Last month, German news magazine Der Spiegel reported on allegations of sexual assault made against football star Cristiano Ronaldo. Kathryn Mayorga, an American teacher and former aspiring model alleged that the Portugal and Juventus forward raped her in a Las Vegas penthouse in 2009. Mayorga initially reported the case to police, but did not want to name the athlete involved. Under alleged pressure from Ronaldo’s lawyers, Mayorga claims she hastily agreed to a $375,000 settlement, and the incident quietly went away.
Almost a decade later, emboldened by the Me Too movement, Mayorga announced her intention to void the non-disclosure agreement, and offered her full story to Der Spiegel.
Against the backdrop of the Me Too movement, allegations of sexual assault made against one of the world’s most successful and well-recognised athletes should have been the biggest sporting story in the world. The initial response, however, was muted. When Der Spiegel first reported the allegations against Ronaldo in 2017, the story gained almost no momentum. Even after Mayorga’s allegations were published in full last month, many news outlets took days to pick up the story.
Ronaldo vehemently denies the allegations, which he describes as “fake news”. More than a week after Der Spiegel’s story, his club Juventus put out a vague statement on Twitter, praising Ronaldo’s “professionalism and dedication”.
A history of amnesia
Sadly, these kinds of allegations are nothing new. In Australia and abroad, professional sport is littered with incidents and allegations of sexual misconduct and domestic violence.
Former AFL player (and current commentator) Wayne Carey has pleaded guilty to multiple incidents of indecent assault, and was accused by his ex-girlfriend of smashing a wine glass over her face. Retired St Kilda footballer Stephen Milne pleaded guilty to indecent assault. Parramatta Eels fullback Jarryd Hayne is facing a civil trial for an alleged sexual assault in California. Boxer Floyd Mayweather Jr., the world’s richest athlete, has a long and troubling history of domestic violence. And in 2015, Vice reported that 44 current NFL players had past allegations of sexual misconduct made against them.
These are not the only incidents. What remains a common theme with so many similar cases, however, is the indifferent response. Many athletes suffer short-term reputational damage and a brief period of outrage, before the media cycle moves on, allowing them to quietly return to training camps or media gigs.
Sport’s missed opportunity
The last 12 months have seen a seismic shift in how sexual assault and harassment are viewed, with an unprecedented groundswell of public goodwill and support toward victims. The world of professional sport, however, has remained stubbornly immune to this change.
Karen Willis, the Executive Officer of Rape and Domestic Violence Services Australia — who previously worked with the National Rugby League to tackle domestic violence — believes there are key structural issues in the sporting world that have limited the impact of the Me Too movement.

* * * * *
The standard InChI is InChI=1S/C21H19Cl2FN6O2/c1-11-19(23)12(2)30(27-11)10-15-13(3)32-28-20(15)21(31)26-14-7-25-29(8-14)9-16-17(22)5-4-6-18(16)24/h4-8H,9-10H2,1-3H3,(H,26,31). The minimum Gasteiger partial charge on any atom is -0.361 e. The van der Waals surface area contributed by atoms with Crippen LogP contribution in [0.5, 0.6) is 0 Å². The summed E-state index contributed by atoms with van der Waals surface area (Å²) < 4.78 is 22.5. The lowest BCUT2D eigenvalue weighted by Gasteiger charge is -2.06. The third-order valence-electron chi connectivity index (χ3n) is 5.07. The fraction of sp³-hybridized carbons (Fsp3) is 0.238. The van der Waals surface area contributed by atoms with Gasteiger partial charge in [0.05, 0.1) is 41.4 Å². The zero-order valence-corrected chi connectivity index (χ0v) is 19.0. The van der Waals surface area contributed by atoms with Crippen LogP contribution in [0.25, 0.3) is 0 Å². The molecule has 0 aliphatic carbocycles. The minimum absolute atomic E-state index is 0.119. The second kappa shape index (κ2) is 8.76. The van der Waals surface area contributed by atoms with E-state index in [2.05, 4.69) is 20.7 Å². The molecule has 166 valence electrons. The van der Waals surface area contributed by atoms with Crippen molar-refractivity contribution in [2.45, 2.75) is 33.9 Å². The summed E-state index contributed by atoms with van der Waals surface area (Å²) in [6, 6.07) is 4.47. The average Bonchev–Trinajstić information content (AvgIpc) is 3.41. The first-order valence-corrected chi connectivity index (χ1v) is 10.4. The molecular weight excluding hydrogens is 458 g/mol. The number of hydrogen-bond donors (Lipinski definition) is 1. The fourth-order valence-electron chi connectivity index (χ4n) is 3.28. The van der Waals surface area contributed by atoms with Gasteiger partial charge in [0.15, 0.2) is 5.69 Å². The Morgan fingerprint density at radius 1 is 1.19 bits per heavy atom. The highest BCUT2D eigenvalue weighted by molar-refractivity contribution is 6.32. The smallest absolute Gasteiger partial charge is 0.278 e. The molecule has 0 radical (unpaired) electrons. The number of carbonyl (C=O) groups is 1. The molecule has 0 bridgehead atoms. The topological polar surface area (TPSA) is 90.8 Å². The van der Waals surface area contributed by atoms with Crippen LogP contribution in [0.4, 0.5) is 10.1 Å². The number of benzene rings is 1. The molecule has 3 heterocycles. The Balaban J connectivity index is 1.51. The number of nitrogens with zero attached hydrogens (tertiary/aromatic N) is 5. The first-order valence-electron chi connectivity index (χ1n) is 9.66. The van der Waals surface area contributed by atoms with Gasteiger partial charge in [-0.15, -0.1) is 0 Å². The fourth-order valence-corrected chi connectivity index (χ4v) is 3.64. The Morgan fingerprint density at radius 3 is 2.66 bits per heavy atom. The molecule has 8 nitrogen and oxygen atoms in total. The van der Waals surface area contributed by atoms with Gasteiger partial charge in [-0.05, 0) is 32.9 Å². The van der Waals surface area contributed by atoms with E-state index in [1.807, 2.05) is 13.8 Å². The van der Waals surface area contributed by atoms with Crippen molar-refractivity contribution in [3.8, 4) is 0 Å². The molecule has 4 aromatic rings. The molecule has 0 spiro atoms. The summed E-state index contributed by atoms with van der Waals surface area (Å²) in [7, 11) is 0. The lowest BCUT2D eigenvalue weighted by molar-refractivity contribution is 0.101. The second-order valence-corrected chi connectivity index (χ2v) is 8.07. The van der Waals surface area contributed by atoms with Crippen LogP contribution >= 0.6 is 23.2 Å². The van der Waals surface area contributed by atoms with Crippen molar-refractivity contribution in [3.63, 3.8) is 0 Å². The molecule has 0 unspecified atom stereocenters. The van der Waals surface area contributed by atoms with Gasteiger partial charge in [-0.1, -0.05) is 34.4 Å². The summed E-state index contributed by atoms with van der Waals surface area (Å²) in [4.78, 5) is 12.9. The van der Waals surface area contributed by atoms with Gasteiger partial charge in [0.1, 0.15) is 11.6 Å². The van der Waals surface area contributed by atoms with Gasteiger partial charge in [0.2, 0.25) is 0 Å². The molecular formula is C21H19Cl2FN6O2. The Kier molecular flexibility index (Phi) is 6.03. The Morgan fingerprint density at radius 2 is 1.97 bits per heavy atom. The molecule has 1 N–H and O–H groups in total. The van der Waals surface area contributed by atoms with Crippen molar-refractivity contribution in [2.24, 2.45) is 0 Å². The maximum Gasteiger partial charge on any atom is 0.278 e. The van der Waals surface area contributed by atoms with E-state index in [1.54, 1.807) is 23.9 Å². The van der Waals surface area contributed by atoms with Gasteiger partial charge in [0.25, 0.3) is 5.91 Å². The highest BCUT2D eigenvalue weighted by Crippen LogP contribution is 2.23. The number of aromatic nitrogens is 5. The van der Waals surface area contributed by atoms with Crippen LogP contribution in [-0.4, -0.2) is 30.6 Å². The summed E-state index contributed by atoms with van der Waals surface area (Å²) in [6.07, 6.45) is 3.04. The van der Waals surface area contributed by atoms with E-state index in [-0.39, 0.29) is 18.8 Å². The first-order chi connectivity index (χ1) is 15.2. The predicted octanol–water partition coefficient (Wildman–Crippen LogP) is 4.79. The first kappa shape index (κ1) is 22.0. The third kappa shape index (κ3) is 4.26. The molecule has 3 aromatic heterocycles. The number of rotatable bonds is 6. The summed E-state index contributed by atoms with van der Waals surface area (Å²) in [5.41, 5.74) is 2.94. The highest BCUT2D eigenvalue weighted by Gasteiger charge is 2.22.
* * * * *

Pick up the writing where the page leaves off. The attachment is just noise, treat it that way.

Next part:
“I think perhaps one of the differences is, in media you have got a bit more equality between the genders, and you have powerful women in powerful positions. But in sport, women’s sport is just so far behind the men’s,” Willis tells Crikey.
Indeed, the most prominent recent case of sexual abuse in the athletic world was the conviction of Larry Nassar — a team doctor in the female-dominated sport of gymnastics.
Where star male athletes are involved, however, Willis believes the cult of heroism built around leading men creates a power dynamic where allegations are seldom believed. “It’s difficult to make complaints against them because of their position of power. These men are absolutely seen as heroes,” says Willis.
Willis points out this is exacerbated by the fact that attractive young athletes, like Ronaldo, are so far removed from popular narratives around what sexual offenders look like, that the public struggles to view them as potential perpetrators.
“[Harvey] Weinstein wasn’t a good-looking, fit 20-year-old. If the offender is old and ugly and horrible it’s easier for people to see them that way. But when you’re putting up a young, fit healthy athlete, it’s a little different.”
Many theorise that the victory-obsessed nature of sporting culture also plays into this. When allegations of sexual misconduct are made, accusers are often faced with a collective public unwillingness to hold stars accountable for bad behaviour. As Will Leitch writes in New York Magazine, “when the only goal is winning, it’s quite easy to rationalise your morality into second chances and redemption stories”.
What does it take for a star to be cancelled?
There are, however, some instances where teams and fan bases are willing to cast aside once-beloved stars. In the aftermath of baseball’s steroid scandal in the 2000s, record-breaking hitter Barry Bonds was blackballed and shunned by the league. Evidence of years of doping turned former Tour de France cyclist Lance Armstrong into a pariah. NFL quarterback Colin Kaepernick’s political protests have left him without a team for two years.
The Ronaldo case is a test of whether the sporting world can extend similar moral outrage where allegations of sexual assault are concerned.
Despite the initially lacklustre media coverage, there has been some steadily growing backlash. Police have re-opened the case against him. High-profile sponsors, like Nike and EA Sports, have expressed “concerns”, while Juventus’ stock has dropped 20%.
The sports world may just be next in line for a Me Too reckoning.
If you or someone you know is impacted by sexual assault call 1800RESPECT on 1800 737 732 or visit 1800RESPECT.org.au. In an emergency, call 000.